1. Maternal self-reported light drinking (1-2 drinks per week) in pregnancy was not associated with behavioral or cognitive deficits in 7-year-old boys and girls.
2. Baseline differences in exposure groups existed such that maternal light drinkers were more educated, wealthier and older than women who abstained. They were also less likely to smoke during pregnancy and more likely to have a planned pregnancy.
Evidence Rating Level: 2 (Good)
Study Rundown: This nationally representative cohort study found that maternal self-reported light drinking (1-2 drinks per week) in pregnancy was not associated with
behavioral or cognitive deficits in 7-year-old boys and girls. In fact, researchers found that 7-year old boys born to light drinkers (1-2 drinks per week) had fewer teacher-rated behavioral difficulties and higher reading and spatial skill scores on cognitive testing than boys born to abstinent mothers. This finding calls attention to baseline differences in the exposed and unexposed groups: maternal light drinkers were more socioeconomically advantaged and less likely to smoke than abstinent mothers, suggesting that children born to mothers who drank in pregnancy may have benefited from other advantages that could influence results despite multivariate-adjusted models and matched analysis.
Baseline differences in socioeconomic and smoking status between exposure groups may bias results toward the null. Additional limitations include possible recall and social desirability biases during maternal self-report of exposure. Strengths of the study include a large national sample, matched controls and the use of validated assessment tools. Future investigations could employ a prospective design, assess the impact of timing of drinking, and evaluate whether this null association holds in other populations who may have less socioeconomic differences, such as the in vitro fertilization (IVF) population.
Study Author, Dr. Yvonne Kelly, PhD, talks to 2 Minute Medicine: University College of London, Professor of Lifecourse Epidemiology, Department of Epidemiology and Public Health.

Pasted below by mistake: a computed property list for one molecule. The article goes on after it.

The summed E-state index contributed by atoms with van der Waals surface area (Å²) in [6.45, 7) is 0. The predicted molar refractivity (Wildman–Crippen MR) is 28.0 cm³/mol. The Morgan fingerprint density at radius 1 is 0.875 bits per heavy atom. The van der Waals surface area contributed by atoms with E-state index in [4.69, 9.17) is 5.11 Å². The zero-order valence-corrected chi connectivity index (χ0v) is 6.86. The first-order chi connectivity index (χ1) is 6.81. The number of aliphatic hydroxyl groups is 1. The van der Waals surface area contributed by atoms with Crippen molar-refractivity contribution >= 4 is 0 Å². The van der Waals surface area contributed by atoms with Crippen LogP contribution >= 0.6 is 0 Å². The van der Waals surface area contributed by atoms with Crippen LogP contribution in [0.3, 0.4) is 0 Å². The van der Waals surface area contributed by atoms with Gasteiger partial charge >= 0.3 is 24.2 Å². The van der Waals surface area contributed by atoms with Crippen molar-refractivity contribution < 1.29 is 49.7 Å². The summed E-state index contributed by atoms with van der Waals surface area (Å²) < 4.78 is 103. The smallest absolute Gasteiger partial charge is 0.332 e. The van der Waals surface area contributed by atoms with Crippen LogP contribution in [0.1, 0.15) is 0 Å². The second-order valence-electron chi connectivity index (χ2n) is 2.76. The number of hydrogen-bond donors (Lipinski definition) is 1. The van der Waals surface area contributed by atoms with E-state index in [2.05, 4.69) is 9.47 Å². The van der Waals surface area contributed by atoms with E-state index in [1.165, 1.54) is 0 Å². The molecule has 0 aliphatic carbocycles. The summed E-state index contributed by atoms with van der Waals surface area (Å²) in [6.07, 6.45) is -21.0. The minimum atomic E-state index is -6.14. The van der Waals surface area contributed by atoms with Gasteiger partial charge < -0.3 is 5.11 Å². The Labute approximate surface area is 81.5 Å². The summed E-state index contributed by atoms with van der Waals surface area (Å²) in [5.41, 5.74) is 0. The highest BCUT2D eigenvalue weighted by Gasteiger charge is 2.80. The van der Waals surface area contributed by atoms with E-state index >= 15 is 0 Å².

“We have known for a long time that exposure to heavy alcohol consumption during pregnancy is linked to a range of developmental problems in children and young people. However, the question of whether low levels of alcohol consumption are harmful in terms of children’s development has until recently been little studied. Numerous studies (including ours) conducted over the last few years suggest that low levels of alcohol are not linked to detrimental developmental outcomes in young children. Many things influence children’s health and development and we need to better understand the complexities at play – it is possible that developmental problems linked to exposures in early life may emerge later in childhood and adolescence, and it is important to continue following these and other study populations in the coming years.”
In-Depth [prospective cohort study]: This study explored the relationship between light drinking (1-2 drinks per week) and behavioral and cognitive outcomes in 7-year-old-children. Among 9,980 singleton infants from the Millennium Cohort Study whose mothers reported abstinence (n=7061, 71%) or light drinking (n=2919, 29%) during pregnancy were included in analysis. Children born to light drinkers were matched on the basis of socioeconomic and psychosocial factors with ≥1 child born to abstinent mothers. Outcomes assessed include behavioral difficulties and reading, math and spatial skills.
Children born to mothers who drank lightly during pregnancy were not more likely to have behavioral or cognitive deficits when compared to matched controls born to abstinent mothers. In fact, boys born to light drinkers had fewer teacher-rated behavioral difficulties (%SD -13.9) and higher performance in reading (%SD 20.9) and spatial skills (%SD 16.2). Maternal light drinkers were less likely to smoke during pregnancy and were more educated, wealthy, older, and more likely to have a planned pregnancy than women who abstained from drinking (all p<0.001).
By Denise Pong and Leah Hawkins
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